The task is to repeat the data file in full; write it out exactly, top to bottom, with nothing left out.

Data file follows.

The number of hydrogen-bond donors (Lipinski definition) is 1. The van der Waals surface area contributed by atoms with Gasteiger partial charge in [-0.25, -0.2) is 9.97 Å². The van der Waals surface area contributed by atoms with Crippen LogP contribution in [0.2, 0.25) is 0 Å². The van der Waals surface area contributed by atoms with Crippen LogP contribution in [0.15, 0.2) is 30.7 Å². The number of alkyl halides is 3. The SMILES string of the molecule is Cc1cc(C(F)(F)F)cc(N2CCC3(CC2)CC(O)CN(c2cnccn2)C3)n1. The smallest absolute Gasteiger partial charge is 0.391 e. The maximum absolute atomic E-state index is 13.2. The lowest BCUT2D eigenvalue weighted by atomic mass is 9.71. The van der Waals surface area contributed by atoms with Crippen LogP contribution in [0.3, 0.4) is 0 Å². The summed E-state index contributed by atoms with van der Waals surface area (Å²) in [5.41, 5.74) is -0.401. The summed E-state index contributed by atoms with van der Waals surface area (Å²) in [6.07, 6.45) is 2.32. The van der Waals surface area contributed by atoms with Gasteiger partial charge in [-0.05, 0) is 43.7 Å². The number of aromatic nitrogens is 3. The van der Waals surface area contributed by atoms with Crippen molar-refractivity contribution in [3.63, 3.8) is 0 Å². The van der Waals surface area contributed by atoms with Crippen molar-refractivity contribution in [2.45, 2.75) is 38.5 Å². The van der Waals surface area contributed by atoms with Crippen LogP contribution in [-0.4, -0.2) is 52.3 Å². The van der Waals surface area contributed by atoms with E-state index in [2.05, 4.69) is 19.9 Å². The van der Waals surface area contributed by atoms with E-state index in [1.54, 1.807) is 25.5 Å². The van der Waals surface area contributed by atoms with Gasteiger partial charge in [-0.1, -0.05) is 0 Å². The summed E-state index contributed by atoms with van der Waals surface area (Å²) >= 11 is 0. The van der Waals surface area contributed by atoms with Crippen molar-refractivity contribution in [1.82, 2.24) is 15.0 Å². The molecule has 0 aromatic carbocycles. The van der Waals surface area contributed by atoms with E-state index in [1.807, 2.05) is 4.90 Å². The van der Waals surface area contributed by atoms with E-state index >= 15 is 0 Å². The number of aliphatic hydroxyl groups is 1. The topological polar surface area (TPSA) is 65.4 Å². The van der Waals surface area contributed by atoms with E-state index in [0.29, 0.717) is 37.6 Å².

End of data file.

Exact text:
The number of hydrogen-bond donors (Lipinski definition) is 1. The van der Waals surface area contributed by atoms with Gasteiger partial charge in [-0.25, -0.2) is 9.97 Å². The van der Waals surface area contributed by atoms with Crippen LogP contribution in [0.2, 0.25) is 0 Å². The van der Waals surface area contributed by atoms with Crippen LogP contribution in [0.15, 0.2) is 30.7 Å². The number of alkyl halides is 3. The SMILES string of the molecule is Cc1cc(C(F)(F)F)cc(N2CCC3(CC2)CC(O)CN(c2cnccn2)C3)n1. The smallest absolute Gasteiger partial charge is 0.391 e. The maximum absolute atomic E-state index is 13.2. The lowest BCUT2D eigenvalue weighted by atomic mass is 9.71. The van der Waals surface area contributed by atoms with Crippen LogP contribution in [0.3, 0.4) is 0 Å². The summed E-state index contributed by atoms with van der Waals surface area (Å²) in [5.41, 5.74) is -0.401. The summed E-state index contributed by atoms with van der Waals surface area (Å²) in [6.07, 6.45) is 2.32. The van der Waals surface area contributed by atoms with Gasteiger partial charge in [-0.05, 0) is 43.7 Å². The number of aromatic nitrogens is 3. The van der Waals surface area contributed by atoms with Crippen molar-refractivity contribution in [3.63, 3.8) is 0 Å². The van der Waals surface area contributed by atoms with Crippen molar-refractivity contribution in [2.45, 2.75) is 38.5 Å². The van der Waals surface area contributed by atoms with Crippen LogP contribution in [-0.4, -0.2) is 52.3 Å². The van der Waals surface area contributed by atoms with E-state index in [2.05, 4.69) is 19.9 Å². The van der Waals surface area contributed by atoms with E-state index in [1.54, 1.807) is 25.5 Å². The van der Waals surface area contributed by atoms with Gasteiger partial charge in [-0.1, -0.05) is 0 Å². The summed E-state index contributed by atoms with van der Waals surface area (Å²) >= 11 is 0. The van der Waals surface area contributed by atoms with Crippen molar-refractivity contribution in [1.82, 2.24) is 15.0 Å². The molecule has 0 aromatic carbocycles. The van der Waals surface area contributed by atoms with E-state index in [1.807, 2.05) is 4.90 Å². The van der Waals surface area contributed by atoms with E-state index >= 15 is 0 Å². The number of aliphatic hydroxyl groups is 1. The topological polar surface area (TPSA) is 65.4 Å². The van der Waals surface area contributed by atoms with E-state index in [0.29, 0.717) is 37.6 Å².